If you've never realized that before today, then now is a good time to make it right. Every person on their own journey comes to the crossroad of life. There is One way, leading to glorious life eternal and another, leading to destruction and eternal separation from God. To go down the road of life eternal a few things must happen -- we must realize and comprehend that WE have sinned against a holy and righteous God. "For ALL have sinned, and come short of the glory of God." (Romans 3:23) And God says, "There is none righteous, no, NOT ONE." (Romans 3:10) We have broken His laws and He is the Righteous Judge, who being a good judge, must bring us to justice. God said, "For the wages of sin IS DEATH!" (Romans 6:23a) God means spiritual death (an eternity in hell, away from His presence...forever). BUT, because of His great love for us, He offered up His own Son in our place. Jesus Christ, the perfect, spotless Lamb of God was slaughtered and paid the sin debt for the whole world -- for all sins: past, present, and future.

In the second part of Romans 6:23, it says, "But the gift of God is eternal life through Jesus Christ our Lord. God has given us the most precious gift we could ever receive. It is a free pardon through the sacrifice of His only Son, BUT this gift (pardon) MUST be accepted and you must place your trust in Jesus and what He did to acquit you of your sins. So, when we accept God's Pardon we receive eternal life and will have a home with Him forever.

Our belief leads us to repentance (turning from the things of the world to God), and confession (laying our sins out before God and asking Him for His forgiveness). So, now our changed heart causes us to do good works, not to earn our way to God and not to make ourselves look righteous, but because the Holy Spirit of God now resides in us, imparting to us the love and compassion of the Savior.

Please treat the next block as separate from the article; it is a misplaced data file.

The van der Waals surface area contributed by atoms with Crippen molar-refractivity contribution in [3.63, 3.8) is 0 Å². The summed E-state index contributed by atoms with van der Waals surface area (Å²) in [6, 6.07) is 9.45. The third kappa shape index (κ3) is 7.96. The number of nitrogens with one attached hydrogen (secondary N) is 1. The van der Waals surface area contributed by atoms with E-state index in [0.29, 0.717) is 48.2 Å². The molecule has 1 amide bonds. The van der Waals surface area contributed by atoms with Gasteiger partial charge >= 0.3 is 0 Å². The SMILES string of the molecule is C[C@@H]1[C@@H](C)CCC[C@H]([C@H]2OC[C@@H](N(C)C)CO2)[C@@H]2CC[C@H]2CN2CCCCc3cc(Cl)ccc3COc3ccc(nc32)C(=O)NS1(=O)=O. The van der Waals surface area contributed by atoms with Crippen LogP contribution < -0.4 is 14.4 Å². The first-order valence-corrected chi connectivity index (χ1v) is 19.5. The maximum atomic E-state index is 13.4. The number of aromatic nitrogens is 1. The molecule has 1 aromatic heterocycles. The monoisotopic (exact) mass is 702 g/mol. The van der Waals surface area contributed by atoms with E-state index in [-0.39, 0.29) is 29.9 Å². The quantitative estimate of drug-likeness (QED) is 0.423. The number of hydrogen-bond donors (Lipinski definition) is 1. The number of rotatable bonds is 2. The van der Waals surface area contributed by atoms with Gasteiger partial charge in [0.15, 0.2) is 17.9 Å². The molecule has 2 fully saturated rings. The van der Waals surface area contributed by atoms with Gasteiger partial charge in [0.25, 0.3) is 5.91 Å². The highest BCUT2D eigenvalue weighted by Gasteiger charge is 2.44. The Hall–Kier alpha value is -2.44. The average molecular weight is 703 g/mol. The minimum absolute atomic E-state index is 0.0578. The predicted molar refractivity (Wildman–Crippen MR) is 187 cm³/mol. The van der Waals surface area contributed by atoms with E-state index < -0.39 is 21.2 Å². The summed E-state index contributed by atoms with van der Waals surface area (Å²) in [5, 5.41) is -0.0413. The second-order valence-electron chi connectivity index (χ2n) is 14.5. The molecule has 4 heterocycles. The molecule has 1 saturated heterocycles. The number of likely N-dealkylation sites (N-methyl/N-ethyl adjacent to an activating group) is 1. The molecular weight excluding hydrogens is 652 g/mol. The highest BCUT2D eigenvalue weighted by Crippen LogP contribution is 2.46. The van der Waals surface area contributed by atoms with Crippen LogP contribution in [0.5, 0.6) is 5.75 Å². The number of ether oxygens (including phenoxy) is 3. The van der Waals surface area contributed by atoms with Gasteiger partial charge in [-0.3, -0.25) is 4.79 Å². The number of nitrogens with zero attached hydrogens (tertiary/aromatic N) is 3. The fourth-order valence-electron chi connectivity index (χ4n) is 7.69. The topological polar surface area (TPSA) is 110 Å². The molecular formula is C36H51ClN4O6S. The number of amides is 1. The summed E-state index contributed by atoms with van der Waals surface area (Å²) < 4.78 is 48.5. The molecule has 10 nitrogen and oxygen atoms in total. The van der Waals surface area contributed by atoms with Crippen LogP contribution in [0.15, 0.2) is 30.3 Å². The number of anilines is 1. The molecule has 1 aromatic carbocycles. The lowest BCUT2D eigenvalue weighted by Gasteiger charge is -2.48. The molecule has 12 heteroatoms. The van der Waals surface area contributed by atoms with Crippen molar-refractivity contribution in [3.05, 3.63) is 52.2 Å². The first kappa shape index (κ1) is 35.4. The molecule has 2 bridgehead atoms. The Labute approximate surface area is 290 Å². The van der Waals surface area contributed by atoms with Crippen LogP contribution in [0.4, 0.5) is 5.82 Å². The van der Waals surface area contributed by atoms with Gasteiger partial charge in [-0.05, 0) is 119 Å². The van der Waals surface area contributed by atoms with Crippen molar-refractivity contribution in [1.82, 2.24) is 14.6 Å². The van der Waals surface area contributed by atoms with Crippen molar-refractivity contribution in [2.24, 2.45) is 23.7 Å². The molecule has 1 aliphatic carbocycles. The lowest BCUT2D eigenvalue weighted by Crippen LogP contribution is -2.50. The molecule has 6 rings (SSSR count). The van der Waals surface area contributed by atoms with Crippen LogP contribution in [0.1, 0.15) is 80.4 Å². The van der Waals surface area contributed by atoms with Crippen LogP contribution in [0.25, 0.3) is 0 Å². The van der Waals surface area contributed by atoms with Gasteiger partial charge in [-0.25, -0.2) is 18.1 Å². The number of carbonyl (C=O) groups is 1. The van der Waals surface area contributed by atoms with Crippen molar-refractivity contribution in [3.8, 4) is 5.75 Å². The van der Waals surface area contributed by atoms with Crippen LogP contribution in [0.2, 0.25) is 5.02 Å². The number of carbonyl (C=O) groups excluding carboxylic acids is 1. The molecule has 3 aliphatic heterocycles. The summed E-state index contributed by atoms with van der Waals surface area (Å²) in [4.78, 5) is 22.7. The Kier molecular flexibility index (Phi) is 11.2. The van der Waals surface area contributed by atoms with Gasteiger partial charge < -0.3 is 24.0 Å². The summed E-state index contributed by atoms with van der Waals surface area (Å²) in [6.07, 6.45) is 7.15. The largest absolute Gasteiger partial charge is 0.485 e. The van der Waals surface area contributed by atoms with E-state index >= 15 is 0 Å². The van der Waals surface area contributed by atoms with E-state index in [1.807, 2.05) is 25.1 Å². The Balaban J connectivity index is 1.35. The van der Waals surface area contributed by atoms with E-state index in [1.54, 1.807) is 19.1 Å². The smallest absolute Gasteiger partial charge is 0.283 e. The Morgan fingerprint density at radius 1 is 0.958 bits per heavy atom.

But, we can bypass this road and choose the other by opting to "not believe" or we can try to make our own way to God. This road, however, does not end well. God is not there. This road ends in our destruction, torment, and separation from Him forever and ever. It will end in a place where there is weeping and wailing and gnashing of teeth. It will end in a place called hell.

My friend, it is VERY important, that we examine ourselves. Do we belong to God? Are we on the right road? Are there signs in our lives that we have accepted His Pardon? I pray so!


For His Glory,

The Princess Warrior

Visit me on Facebook @

Copyright Information 
Copyright © 2009 The Princess Warrior Ministries. All articles are copyrighted on the date they are posted, unless otherwise indicated. All rights reserved. Permission granted for not-for-sale reproduction in exact form including copyright and web address. Other uses require written permission. Unless otherwise indicated, all Scripture references are taken from the King James Bible.

No comments:

Post a Comment

Please leave me a comment. I would really love to hear from you!

Related Posts Plugin for WordPress, Blogger...